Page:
Every ten seconds the equivalent of a lorry full of plastic waste makes its way into the oceans, President János Áder said in an interview on Wednesday in connection with the upcoming sustainability expo dubbed Planet Budapest 2021.
United Nations forecasts show that, combined with the effects of overfishing, this could result in plastic outweighing fish by 2050, he said. Áder told public radio that a third of the Earth’s population receives their protein supplies from the oceans, and the volume of fish is therefore vitally important for feeding a growing population.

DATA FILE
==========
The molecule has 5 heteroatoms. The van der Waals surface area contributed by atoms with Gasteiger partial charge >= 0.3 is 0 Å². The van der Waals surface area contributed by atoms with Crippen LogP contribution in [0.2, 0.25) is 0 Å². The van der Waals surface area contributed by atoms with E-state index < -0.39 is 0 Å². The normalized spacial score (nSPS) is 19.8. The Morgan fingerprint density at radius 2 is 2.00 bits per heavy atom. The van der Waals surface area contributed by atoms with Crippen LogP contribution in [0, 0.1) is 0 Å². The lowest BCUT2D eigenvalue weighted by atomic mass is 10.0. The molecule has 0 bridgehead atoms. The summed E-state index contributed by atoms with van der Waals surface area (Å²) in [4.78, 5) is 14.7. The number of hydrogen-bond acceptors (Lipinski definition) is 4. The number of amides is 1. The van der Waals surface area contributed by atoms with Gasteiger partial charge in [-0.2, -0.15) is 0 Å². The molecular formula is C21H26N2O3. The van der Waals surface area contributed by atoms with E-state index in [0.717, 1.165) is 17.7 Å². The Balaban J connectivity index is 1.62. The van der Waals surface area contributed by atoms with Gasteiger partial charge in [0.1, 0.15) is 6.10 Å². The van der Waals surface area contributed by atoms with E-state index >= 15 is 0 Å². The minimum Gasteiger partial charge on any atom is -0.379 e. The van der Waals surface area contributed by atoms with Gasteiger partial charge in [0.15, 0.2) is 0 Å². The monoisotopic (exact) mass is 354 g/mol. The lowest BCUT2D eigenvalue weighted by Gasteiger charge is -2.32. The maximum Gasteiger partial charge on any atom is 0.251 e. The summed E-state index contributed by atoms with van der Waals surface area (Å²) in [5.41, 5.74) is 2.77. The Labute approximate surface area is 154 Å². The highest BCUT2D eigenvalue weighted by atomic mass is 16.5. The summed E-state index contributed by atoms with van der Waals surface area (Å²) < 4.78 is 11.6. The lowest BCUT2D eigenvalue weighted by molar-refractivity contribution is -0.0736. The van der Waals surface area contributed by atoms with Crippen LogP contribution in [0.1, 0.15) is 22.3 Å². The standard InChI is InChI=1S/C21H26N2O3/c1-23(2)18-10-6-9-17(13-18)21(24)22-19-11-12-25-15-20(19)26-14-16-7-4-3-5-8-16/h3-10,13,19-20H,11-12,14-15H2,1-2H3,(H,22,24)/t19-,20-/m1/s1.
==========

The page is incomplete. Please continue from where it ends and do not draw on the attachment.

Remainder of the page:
Protecting seas and oceans is also crucial because the phytoplankton in the water absorb more carbon dioxide than all the world’s forests, he added. Plastic waste that ends up in the oceans is not a cosmetic problem, he said. It breaks up into microplastic which then gets into the food chain and sooner or later ends up in humans, he added. Áder also said that overfishing must be stopped and the proportion of protected maritime areas should be increased from currently under 10% to 30%. In Hungary, seafood consumption could be replaced by fresh water fish, he said, calling on Hungarians to “go back to the old recipes”. Hungary can best contribute to international efforts to protect oceans by keeping its rivers clean and producing quality fish, he added.